In case you missed it, ESPN’s NBA Draft guru, Chad Ford, wrote that Eric Bledsoe, should he decide to turn pro, could be a lottery pick in this year’s draft. Ford’s reasoning is two-pronged: He cites an unnamed NBA GM who told him that if Bledsoe weren’t playing alongside (read: in the shadow of) John Wall, everyone would be talking about him as the lottery pick, and (in the fashion typical of the NBA’s overreaction to games and/or moments instead of entire bodies of work) says Bledsoe was clearly the best player on the floor in the game against Florida (a game which included Wall, Cousins, and Patterson–three virtual locks to go in the first round of this summer’s draft), which apparently means he’ll be better pros than all of them.
Let’s get a couple of things clear here:
For one, just because Eric Bledsoe scored more points versus Florida than Wall, Cousins, and Patterson, it doesn’t mean he’s suddenly leapfrogged them in terms of talent and/or NBA-readiness.
For two, I don’t see how anyone can say that Bledsoe is ready to be an NBA point guard (let alone the 2nd best point guard in all of college basketball, which Ford infers), seeing how he’s spent his entire college career playing two-guard.
Ford does make a few good points, however. Bledsoe is super-athletic and terminator-tough, no doubt. His athleticism is something that tends to get overlooked–thanks in no small part to his playing with Wall, one of the most overtly athletic players to ever step on a college floor–and the way he punked out Tony Delk’s traitor nephew proves he has the nasty streak needed to keep bigger players from walking all over him at the next level. However, Bledsoe is undersized (he’s 6′, tops) and still very raw. His handle could use some improvement, as could his decision-making skills with the ball. If you want to see the biggest difference between a guy who’s legitimately NBA ready (Wall) and someone who still needs some work (Bledsoe), notice the way they pass the ball. Wall’s passes are almost always right on the money. I don’t know how many times this season he’s hit a player running full-stride right in the hands while he himself was blasting full-speed in the opposite direction. Bledsoe doesn’t have that ability (at least not yet), and he throws lots of lazy passes. I’m not a huge NBA guy, but when I do watch the occasional contest, the biggest thing that jumps out at me is how precise everyone is with their passes. They’re all crisp. They’re all timely. And they’re all right where they need to be. If the defender is on an offensive player’s right hip, the pass is put (with velocity) precisely where it needs to go–into the outstretched left hand of the offensive man. Wall does that better than anyone in college basketball. That still doesn’t do a good job of explaining all those turnovers he has, but we’ll save that for another day.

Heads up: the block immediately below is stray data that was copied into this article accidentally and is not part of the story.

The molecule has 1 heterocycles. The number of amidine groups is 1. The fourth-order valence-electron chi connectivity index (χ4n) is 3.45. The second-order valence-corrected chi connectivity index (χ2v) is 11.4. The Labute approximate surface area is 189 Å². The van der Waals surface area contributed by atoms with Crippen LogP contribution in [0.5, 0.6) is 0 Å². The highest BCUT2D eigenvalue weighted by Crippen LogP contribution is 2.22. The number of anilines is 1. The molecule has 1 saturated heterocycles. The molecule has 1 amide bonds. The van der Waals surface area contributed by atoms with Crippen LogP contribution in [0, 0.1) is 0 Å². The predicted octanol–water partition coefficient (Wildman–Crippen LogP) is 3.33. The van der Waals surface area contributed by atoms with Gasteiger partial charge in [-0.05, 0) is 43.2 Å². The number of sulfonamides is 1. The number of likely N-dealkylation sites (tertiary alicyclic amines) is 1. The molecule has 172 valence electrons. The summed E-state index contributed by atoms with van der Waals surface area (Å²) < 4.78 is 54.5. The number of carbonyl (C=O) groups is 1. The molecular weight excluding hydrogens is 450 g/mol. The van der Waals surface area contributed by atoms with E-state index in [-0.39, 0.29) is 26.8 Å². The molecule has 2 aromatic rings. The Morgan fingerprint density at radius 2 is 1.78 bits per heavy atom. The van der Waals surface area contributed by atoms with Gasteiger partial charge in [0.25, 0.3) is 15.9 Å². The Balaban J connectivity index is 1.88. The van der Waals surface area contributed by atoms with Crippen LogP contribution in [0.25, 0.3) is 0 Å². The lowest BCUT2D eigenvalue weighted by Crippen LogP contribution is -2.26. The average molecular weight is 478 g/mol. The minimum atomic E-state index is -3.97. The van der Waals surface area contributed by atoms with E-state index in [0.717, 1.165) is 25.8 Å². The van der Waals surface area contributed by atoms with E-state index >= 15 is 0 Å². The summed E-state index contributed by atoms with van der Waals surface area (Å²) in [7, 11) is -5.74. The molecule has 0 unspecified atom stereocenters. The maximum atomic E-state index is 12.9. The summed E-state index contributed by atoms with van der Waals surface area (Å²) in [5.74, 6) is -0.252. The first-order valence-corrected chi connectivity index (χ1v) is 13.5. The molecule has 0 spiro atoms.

Another thing Ford compliments Bledsoe on is his 3-point shot, saying he’s shown the ability to hit the open jumper, citing his 47 percent shooting from 3-point range. Again, Bledsoe is raw in this department. He doesn’t even shoot a real jump shot (both he and Wall shoot set shots from behind the 3-point line), and I’d bet my life that 47 percent shooting percentage of his comes back down to earth before the end of the season. If he ends this year shooting better than even 40 percent, I’ll be very impressed.
My point with all this is that Eric Bledsoe needs (at least) one more year at Kentucky to fine-tune his skills. He’s got several of the tools NBA scouts love, he just needs another season to fine-tune them. Besides, a Bledsoe-Brandon Knight backcourt next season is something I really, really look forward to seeing.